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Larry McNeill #31

Nickname: “The Hawk”
Position: Forward/Center
Height: 6'9“
Weight: 195 lbs.
Born: January 31, 1951 in Hoke, NC
Died: 2005
High School: George Westinghouse in (Brooklyn) New York, NY

High School Career

Marquette Career

McNeill averaged 13.4 points per game and led Marquette in rebounding during the 1971-72 season (9.2 rpg). After the departure of Jim Chones, he averaged 17.5 points per game. The following year, he led the team in scoring during the 1972-73 season with 17.6 points per game.

He was known as a tremendous leaper and a very aggressive player.

Coach Al McGuire once said that McNeill had the potential to be the greatest player ever at Marquette.

All-Time Marquette Rankings

  • 37th (tie), Rebounds (554)

All-Time Career Leader Rankings

  • 10th, Rebounding Average (9.6)
All-Time Junior Season Rankings
  • 10th, Points (511)
  • 10th, Scoring Average (17.6)
  • 7th, Field Goals Made (209)
  • 6th, Field Goals Attempted (441)
  • 9th, Rebounds (288)
  • 10th, Rebounding Average (9.9)
All-Time Sophomore Season Rankings
  • 9th, Free Throw Percentage (min. 100 att.) (74.4%)
  • 7th, Rebounds (266)

Professional Career

Leaving at the end of his sophomore year, McNeill was drafted by the Kansas City-Omaha Kings in the 2nd round (7th pick) of the 1973 NBA draft.

He enjoyed six seasons in the NBA with the Kansas City-Omaha Kings, Kansas City Kings, New York Nets, Golden State Warriors, Buffalo Braves and Detroit Pistons. While playing in the 1975 playoff series for the Kings against the Chicago Bulls, he set a NBA playoff record for the most field goals made without a miss, shooting a perfect 12/12 from the field during that legendary night. (He would later hit 18 straight baskets.) His record still stands today.

After playing his last season (1978-79, 11 games) with Detroit in the NBA, McNeill signed with the Rochester Zeniths for their inaugural season with the newly renamed Continental Basketball Association (CBA) - formerly, the Eastern League. The Zeniths - coached by Mauro Panaggio, a famous NCAA D-III coach - would win the CBA championship in dominating fashion, and McNeill would be named 1978-79 CBA Playoffs Co-MVP.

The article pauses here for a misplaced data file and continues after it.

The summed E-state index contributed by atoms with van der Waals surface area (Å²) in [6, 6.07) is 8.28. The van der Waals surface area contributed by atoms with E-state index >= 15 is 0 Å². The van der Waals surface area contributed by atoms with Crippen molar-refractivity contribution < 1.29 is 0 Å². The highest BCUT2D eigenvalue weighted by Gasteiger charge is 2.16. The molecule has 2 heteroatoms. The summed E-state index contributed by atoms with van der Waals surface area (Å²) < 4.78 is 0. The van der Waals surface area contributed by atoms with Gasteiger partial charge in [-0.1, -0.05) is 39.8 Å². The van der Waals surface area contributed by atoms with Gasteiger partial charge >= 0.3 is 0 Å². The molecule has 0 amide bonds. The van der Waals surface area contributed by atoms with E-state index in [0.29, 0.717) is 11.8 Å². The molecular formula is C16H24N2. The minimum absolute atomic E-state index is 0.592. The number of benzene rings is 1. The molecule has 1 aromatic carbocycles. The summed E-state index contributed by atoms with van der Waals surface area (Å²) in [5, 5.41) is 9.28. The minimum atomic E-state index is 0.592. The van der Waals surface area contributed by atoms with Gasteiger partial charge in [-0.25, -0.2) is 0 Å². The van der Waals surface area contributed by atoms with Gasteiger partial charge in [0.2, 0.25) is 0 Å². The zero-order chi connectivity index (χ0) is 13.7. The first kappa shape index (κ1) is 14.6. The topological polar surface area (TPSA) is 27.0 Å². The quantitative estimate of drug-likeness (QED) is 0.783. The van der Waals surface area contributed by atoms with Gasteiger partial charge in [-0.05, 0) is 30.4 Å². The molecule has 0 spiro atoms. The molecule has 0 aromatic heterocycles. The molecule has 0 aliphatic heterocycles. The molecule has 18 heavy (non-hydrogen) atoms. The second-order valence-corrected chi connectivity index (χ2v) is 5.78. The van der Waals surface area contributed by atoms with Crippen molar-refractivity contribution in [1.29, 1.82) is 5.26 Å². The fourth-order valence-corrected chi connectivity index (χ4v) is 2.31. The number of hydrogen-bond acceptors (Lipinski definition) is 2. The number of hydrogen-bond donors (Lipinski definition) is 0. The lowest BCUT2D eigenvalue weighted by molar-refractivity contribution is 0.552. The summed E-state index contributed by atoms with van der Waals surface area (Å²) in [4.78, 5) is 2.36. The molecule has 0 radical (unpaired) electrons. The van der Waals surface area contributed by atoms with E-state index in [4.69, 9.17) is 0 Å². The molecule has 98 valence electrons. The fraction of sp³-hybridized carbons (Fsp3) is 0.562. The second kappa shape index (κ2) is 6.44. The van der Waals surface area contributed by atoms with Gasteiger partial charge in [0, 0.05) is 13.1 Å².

He would leave the U.S. to play overseas in the Philippines for Gilbey's Gin, which just joined the Philippine Basketball Association (PBA). During the 1979 season, Gilbey's Gin would make the post-season tournament and eventually place fourth. On September 4, 1979, the PBA All-Stars featuring McNeill played the NBA's Washington Bullets in an exhibition game. The All-Stars would lose to the Bullets, 133-123.

Because McNeill (6'9”) and fellow U.S. import, Dean Tolson (6'8“) proved to be difficult to handle as they were much taller than their league counterparts, the PBA instituted a handicap rule against Gilbey's Gin: only one of them could be on the floor at a time. They would have a 7-11 record that year in their conference.

McNeill once held the all-time highest individual score in a game with 88-point explosion in a 167-163 OT win by his team Winston against Great Taste in 1983. However, in what would be his last season in the PBA, McNeill led his team to the conference finals with a 102-101 victory over rival San Miguel.

McNeil was one of the most offensive-minded PBA imports of all-time, constantly filling up the box scores with 50 points or more.


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